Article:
Talk is cheap
April 20, 2011 Leave a comment
Quite a while ago, and as it would be a custom here where I live, we had quite a huge book-fair. There would be a one either at some university or by the association of some company or the other to help advertise book shops and publishing offices. I dragged my mother down there at the last day. We spent the time between trying to find classics or novels (and only few people there sold English books) and trying to avoid “softies”.
It was easy for all the buyers to notice the fair was jammed with Religious Books. Bukhari in 6 huge book sections, Sahih Muslim and Sahih Muslim with its interpretation, fancy-looking Qurans, the writings of sexist scholars… etc. This is what makes talk cheap.
These books were sold for minimum prices. There were quite many (the majority, actually) shelves and stands filled with Sharia Philosophy writings. Let’s not forget to mention the stand-keepers were frowning, bearded men. People were flowing out of the building carrying plastic bags stuffed “Tales of the Prophets” or “Tales of the Sahabah”.
Roaming through those “Islamic” books, I found something somewhat rather “islamic” (non-mainstream; philosophical). I found a book by Adnan Rifai titled “Al Mujiza Al Kubra”. Adnan Rifai is a quran alone author and show guest on Dream 2 TV.
Although I was not impressed by his show, it was delightful to see a book somewhat “similar” to my personal ideology. I wanted to buy it. I walked up to the stand keeper, and with a quite exited tone he said, “there are only two copies of this book in ——.”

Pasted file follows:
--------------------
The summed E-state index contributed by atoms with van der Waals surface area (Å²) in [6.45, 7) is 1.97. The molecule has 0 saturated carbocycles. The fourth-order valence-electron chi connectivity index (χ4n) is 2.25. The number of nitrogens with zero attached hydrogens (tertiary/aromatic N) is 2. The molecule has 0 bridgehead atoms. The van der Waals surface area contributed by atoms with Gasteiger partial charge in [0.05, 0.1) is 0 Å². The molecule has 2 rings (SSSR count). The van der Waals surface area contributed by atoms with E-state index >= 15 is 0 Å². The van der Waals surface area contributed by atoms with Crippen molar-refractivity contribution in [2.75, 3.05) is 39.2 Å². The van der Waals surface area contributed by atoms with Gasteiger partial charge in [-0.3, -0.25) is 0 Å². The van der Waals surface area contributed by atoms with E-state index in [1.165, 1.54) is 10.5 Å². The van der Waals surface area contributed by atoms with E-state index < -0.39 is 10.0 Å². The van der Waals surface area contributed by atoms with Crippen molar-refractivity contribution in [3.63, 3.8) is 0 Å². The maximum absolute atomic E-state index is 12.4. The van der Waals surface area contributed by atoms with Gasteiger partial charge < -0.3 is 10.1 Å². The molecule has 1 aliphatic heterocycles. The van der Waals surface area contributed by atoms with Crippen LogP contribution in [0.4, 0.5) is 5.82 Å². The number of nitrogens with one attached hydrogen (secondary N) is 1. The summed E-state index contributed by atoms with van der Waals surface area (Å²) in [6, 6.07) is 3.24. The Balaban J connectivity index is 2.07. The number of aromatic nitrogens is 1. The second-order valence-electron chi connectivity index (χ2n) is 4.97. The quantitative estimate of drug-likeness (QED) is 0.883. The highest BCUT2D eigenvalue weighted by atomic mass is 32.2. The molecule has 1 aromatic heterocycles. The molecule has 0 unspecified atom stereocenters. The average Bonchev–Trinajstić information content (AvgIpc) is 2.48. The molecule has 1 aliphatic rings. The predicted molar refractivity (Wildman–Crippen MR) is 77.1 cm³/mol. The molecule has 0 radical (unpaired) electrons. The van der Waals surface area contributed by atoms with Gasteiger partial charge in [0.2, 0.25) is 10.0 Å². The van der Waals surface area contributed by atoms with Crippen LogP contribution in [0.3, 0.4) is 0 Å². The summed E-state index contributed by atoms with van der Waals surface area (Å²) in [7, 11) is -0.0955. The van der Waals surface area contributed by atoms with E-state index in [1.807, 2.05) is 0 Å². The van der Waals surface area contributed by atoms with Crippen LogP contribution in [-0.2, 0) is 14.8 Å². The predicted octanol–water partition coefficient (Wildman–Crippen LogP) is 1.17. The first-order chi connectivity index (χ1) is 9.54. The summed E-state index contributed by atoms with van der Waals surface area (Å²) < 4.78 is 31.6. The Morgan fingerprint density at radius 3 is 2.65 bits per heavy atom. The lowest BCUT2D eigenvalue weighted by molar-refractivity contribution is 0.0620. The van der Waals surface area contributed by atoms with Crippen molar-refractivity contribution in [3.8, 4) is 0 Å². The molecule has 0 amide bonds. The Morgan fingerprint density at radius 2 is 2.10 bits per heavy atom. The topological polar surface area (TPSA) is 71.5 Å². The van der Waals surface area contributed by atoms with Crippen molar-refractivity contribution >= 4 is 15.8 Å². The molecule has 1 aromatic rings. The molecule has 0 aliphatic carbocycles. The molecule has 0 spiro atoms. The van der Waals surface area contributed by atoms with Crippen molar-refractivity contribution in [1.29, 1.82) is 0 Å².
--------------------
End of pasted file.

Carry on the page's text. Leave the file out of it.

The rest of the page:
I thoroughly tried to tell him the book’s contents where familiar to me, and finally asked about the price. It would have to cost me around $39, he explained. A $39 is not an easy price in this country; so with a frown I said, “Thank you!” then moved away.
Religious talk is cheap. It’s on TV, on taxi bumpers, in the street, and all over book fairs. A philosophical or alternative approach is always short of support, such as this book.
At this very hour, Salafis are attempting to force this Sharia Law across the Middle East and possibly parts of Europe. What Sharia Law exactly would that be? Apparently, they offer books most citizens here read.
As long as the Quran ensures freedom or religion and expression, the state should be secular, should it not? Especially if the Quran is preaching a human, ethical code – not a Sharia Law based on the opinions of Scholars.